Offshore Drilling Regulator Under Scrutiny After Spill
Critics of the Minerals Management Service -- the federal agency that regulates offshore drilling and collects revenues from it -- have long said it was too cozy with the oil industry, but those were problems of little interest to Congress until the catastrophic blowout in the Gulf of Mexico.
In the month since the blowout started gushing oil into the Gulf, Congress has held many long hours of hearings asking what went wrong, as has the MMS itself in hearings with the Coast Guard.
One focus of attention has been what's called the blowout preventer stack, the 300-ton assembly of emergency valves that should have severed and closed the well pipe. Crew members from the drilling rig have said they tried to activate it, but it didn't work.
A small detail from the MMS hearing with the Coast Guard didn't get much attention. MMS could have required drilling companies to fit their blowout preventers with backup activating systems, but it chose not to.
"I think it was around 2001, there were some draft rules concerning secondary control systems for BOP stacks, and those rules were then sent up to headquarters to continue through the process," Michael Saucier, the agency's regional director in New Orleans, said at the hearing earlier this month.
But what came back from headquarters were not rules, he said, just notices that "highly encouraged" companies to use the backup systems.
"There is no enforcement on it," he said.
That episode neatly sums up the agency's relationship with the industry it regulates.
It also shows the agency's internal conflict -- enforcing safety and environmental regulations while also promoting offshore drilling and collecting royalties on the oil. The Obama administration this week proposed to deal with the internal conflict by eliminating MMS and replacing it with two bureaus and a revenue collection office.
Jeff Ruch, director of Public Employees for Environmental Responsibility, a group that works with government whistleblowers, says the political pressure for energy independence has undermined MMS as it's currently structured.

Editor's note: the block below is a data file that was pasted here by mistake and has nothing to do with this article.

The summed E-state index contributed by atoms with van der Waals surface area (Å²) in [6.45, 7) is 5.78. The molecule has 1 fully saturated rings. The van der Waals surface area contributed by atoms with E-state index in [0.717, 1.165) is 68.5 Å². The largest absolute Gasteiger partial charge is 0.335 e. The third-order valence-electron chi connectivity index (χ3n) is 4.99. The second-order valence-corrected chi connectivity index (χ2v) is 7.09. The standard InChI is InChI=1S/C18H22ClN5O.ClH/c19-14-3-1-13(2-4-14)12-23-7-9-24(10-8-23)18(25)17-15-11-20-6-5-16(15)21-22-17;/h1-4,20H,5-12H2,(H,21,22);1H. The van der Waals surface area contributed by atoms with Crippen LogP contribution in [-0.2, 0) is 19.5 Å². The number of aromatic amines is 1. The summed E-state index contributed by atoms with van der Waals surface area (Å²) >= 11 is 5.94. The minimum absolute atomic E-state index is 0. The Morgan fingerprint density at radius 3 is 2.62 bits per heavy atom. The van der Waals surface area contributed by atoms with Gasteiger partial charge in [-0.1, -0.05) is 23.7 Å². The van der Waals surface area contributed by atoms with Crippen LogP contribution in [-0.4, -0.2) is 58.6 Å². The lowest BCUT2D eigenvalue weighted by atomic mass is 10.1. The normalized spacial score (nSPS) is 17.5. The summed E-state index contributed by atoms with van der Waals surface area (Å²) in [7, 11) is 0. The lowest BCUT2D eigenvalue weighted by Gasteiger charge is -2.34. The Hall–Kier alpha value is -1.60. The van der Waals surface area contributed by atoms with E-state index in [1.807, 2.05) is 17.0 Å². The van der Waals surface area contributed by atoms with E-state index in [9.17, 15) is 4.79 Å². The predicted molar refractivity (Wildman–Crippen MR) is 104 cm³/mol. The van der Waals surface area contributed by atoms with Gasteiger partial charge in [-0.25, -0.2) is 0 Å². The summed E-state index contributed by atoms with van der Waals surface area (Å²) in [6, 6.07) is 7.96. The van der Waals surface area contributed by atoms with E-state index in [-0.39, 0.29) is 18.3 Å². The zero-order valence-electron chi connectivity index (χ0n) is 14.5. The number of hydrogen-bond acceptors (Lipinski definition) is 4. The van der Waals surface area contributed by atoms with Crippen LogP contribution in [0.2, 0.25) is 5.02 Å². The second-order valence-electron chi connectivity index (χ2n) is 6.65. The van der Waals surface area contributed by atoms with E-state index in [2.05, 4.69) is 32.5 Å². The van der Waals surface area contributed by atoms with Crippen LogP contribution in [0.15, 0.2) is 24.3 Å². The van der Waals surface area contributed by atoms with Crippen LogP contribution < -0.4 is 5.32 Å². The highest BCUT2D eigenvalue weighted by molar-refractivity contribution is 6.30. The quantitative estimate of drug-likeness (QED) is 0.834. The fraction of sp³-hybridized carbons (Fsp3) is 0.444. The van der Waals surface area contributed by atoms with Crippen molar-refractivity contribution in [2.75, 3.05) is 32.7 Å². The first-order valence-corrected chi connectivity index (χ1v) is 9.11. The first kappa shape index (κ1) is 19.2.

"The way that was translated in the chain of command of this agency was, 'Move the leases,' " Ruch said. "And if somebody had a problem, they became a problem."
Lack Of Attention
In fact, until the blowout, neither the House nor the Senate had really debated the safety issues of offshore drilling for at least 15 years.
Since then, Congress hasn't been talking about shutting off wells but about keeping them open to produce oil and generate royalties -- about $18 billion in fiscal 2008.
But MMS has a history of problems collecting that money: It drafted offshore leases incorrectly in the late 1990s. Congressional auditors say those errors cost the government as much as $53 billion in revenues.
A few years later, one of the royalty offices developed a long-running relationship of sex, drugs and contracts with the representatives of four oil and gas companies.
In September 2008, a House committee hauled in MMS' boss, Interior Secretary Dirk Kempthorne. The agency had disciplined the MMS employees who were involved. But Kempthorne said Interior wouldn't punish the companies -- it would give them ethics training.
That was too much for Democratic Rep. George Miller of California.
"They know what ethical behavior is," Miller said at the time. "They just apparently have chosen not to participate in it."
But again the main goal was to keep the money coming in.
"Roads are built with these revenues. And jobs are created with these revenues," Sen. Mary Landrieu (D-LA) said at a hearing in 2008. "So leaving something on the table or underneath the water, just because we don't want to spend the time to figure out how to do it better, is not what this senator would suggest."
What lawmakers suggest now is going to have more to do with enforcing safety and environmental regulations. But down the road, there will still be the allure of the offshore oil and those royalty dollars.
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